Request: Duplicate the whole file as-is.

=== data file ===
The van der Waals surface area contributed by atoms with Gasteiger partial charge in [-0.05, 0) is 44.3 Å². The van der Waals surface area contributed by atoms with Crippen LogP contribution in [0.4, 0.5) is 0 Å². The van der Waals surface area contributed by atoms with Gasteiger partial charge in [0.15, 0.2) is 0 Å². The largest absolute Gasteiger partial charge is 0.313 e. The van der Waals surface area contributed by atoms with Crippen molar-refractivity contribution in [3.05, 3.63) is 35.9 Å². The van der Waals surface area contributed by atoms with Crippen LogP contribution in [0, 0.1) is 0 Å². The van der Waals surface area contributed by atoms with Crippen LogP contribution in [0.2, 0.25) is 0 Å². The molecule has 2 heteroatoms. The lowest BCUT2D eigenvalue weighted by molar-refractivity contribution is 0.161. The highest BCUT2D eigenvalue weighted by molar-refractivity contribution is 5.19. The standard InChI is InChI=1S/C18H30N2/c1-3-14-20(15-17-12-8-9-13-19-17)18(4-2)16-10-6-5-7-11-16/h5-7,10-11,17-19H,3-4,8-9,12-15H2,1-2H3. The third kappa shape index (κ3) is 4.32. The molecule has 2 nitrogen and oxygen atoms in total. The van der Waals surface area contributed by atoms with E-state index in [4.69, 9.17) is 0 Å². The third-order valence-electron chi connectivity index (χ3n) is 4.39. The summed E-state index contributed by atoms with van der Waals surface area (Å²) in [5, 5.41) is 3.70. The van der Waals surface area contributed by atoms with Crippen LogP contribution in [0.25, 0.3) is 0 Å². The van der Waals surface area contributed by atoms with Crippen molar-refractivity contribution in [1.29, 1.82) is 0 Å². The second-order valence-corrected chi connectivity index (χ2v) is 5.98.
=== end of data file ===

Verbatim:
The van der Waals surface area contributed by atoms with Gasteiger partial charge in [-0.05, 0) is 44.3 Å². The van der Waals surface area contributed by atoms with Crippen LogP contribution in [0.4, 0.5) is 0 Å². The van der Waals surface area contributed by atoms with Gasteiger partial charge in [0.15, 0.2) is 0 Å². The largest absolute Gasteiger partial charge is 0.313 e. The van der Waals surface area contributed by atoms with Crippen molar-refractivity contribution in [3.05, 3.63) is 35.9 Å². The van der Waals surface area contributed by atoms with Crippen LogP contribution in [0, 0.1) is 0 Å². The van der Waals surface area contributed by atoms with Crippen LogP contribution in [0.2, 0.25) is 0 Å². The molecule has 2 heteroatoms. The lowest BCUT2D eigenvalue weighted by molar-refractivity contribution is 0.161. The highest BCUT2D eigenvalue weighted by molar-refractivity contribution is 5.19. The standard InChI is InChI=1S/C18H30N2/c1-3-14-20(15-17-12-8-9-13-19-17)18(4-2)16-10-6-5-7-11-16/h5-7,10-11,17-19H,3-4,8-9,12-15H2,1-2H3. The third kappa shape index (κ3) is 4.32. The molecule has 2 nitrogen and oxygen atoms in total. The van der Waals surface area contributed by atoms with E-state index in [4.69, 9.17) is 0 Å². The third-order valence-electron chi connectivity index (χ3n) is 4.39. The summed E-state index contributed by atoms with van der Waals surface area (Å²) in [5, 5.41) is 3.70. The van der Waals surface area contributed by atoms with Crippen LogP contribution in [0.25, 0.3) is 0 Å². The van der Waals surface area contributed by atoms with Crippen molar-refractivity contribution in [1.29, 1.82) is 0 Å². The second-order valence-corrected chi connectivity index (χ2v) is 5.98.